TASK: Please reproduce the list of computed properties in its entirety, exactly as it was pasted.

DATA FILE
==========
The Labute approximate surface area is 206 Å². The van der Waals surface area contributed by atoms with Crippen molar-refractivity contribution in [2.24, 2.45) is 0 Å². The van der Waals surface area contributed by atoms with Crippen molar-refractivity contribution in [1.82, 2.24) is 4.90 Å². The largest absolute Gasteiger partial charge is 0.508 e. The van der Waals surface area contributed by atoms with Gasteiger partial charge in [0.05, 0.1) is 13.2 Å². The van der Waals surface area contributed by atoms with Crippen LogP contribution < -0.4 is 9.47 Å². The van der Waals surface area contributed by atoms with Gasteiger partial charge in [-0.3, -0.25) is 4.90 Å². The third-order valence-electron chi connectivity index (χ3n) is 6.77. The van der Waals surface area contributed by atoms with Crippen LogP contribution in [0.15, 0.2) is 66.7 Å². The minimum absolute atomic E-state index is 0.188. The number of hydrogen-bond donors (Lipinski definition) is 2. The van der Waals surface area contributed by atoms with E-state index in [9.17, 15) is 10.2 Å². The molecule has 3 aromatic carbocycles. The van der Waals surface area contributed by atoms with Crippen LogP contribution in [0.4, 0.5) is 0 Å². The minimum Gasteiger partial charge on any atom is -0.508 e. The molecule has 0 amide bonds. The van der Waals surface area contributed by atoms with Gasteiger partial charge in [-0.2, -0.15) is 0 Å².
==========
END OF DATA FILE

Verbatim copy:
The Labute approximate surface area is 206 Å². The van der Waals surface area contributed by atoms with Crippen molar-refractivity contribution in [2.24, 2.45) is 0 Å². The van der Waals surface area contributed by atoms with Crippen molar-refractivity contribution in [1.82, 2.24) is 4.90 Å². The largest absolute Gasteiger partial charge is 0.508 e. The van der Waals surface area contributed by atoms with Gasteiger partial charge in [0.05, 0.1) is 13.2 Å². The van der Waals surface area contributed by atoms with Crippen LogP contribution < -0.4 is 9.47 Å². The van der Waals surface area contributed by atoms with Gasteiger partial charge in [-0.3, -0.25) is 4.90 Å². The third-order valence-electron chi connectivity index (χ3n) is 6.77. The van der Waals surface area contributed by atoms with Crippen LogP contribution in [0.15, 0.2) is 66.7 Å². The minimum absolute atomic E-state index is 0.188. The number of hydrogen-bond donors (Lipinski definition) is 2. The van der Waals surface area contributed by atoms with E-state index in [9.17, 15) is 10.2 Å². The molecule has 3 aromatic carbocycles. The van der Waals surface area contributed by atoms with Crippen LogP contribution in [0.4, 0.5) is 0 Å². The minimum Gasteiger partial charge on any atom is -0.508 e. The molecule has 0 amide bonds. The van der Waals surface area contributed by atoms with Gasteiger partial charge in [-0.2, -0.15) is 0 Å².